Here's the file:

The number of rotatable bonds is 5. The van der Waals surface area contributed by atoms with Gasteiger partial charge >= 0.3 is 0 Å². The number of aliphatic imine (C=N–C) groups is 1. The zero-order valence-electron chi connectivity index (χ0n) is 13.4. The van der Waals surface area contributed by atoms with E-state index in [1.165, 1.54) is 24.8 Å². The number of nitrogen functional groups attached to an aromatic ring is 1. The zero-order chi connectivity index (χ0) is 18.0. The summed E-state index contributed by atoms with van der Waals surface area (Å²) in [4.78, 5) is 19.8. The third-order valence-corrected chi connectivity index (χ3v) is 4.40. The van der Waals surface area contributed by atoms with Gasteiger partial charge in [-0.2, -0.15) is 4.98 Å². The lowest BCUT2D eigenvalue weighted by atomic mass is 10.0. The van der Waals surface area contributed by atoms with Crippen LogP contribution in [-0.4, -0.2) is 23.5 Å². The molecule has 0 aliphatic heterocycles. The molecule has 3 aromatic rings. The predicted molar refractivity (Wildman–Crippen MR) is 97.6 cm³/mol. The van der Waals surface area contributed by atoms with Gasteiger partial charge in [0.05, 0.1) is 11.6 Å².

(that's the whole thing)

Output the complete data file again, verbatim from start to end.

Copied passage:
The number of rotatable bonds is 5. The van der Waals surface area contributed by atoms with Gasteiger partial charge >= 0.3 is 0 Å². The number of aliphatic imine (C=N–C) groups is 1. The zero-order valence-electron chi connectivity index (χ0n) is 13.4. The van der Waals surface area contributed by atoms with E-state index in [1.165, 1.54) is 24.8 Å². The number of nitrogen functional groups attached to an aromatic ring is 1. The zero-order chi connectivity index (χ0) is 18.0. The summed E-state index contributed by atoms with van der Waals surface area (Å²) in [4.78, 5) is 19.8. The third-order valence-corrected chi connectivity index (χ3v) is 4.40. The van der Waals surface area contributed by atoms with Gasteiger partial charge in [-0.2, -0.15) is 4.98 Å². The lowest BCUT2D eigenvalue weighted by atomic mass is 10.0. The van der Waals surface area contributed by atoms with Crippen LogP contribution in [-0.4, -0.2) is 23.5 Å². The molecule has 0 aliphatic heterocycles. The molecule has 3 aromatic rings. The predicted molar refractivity (Wildman–Crippen MR) is 97.6 cm³/mol. The van der Waals surface area contributed by atoms with Gasteiger partial charge in [0.05, 0.1) is 11.6 Å².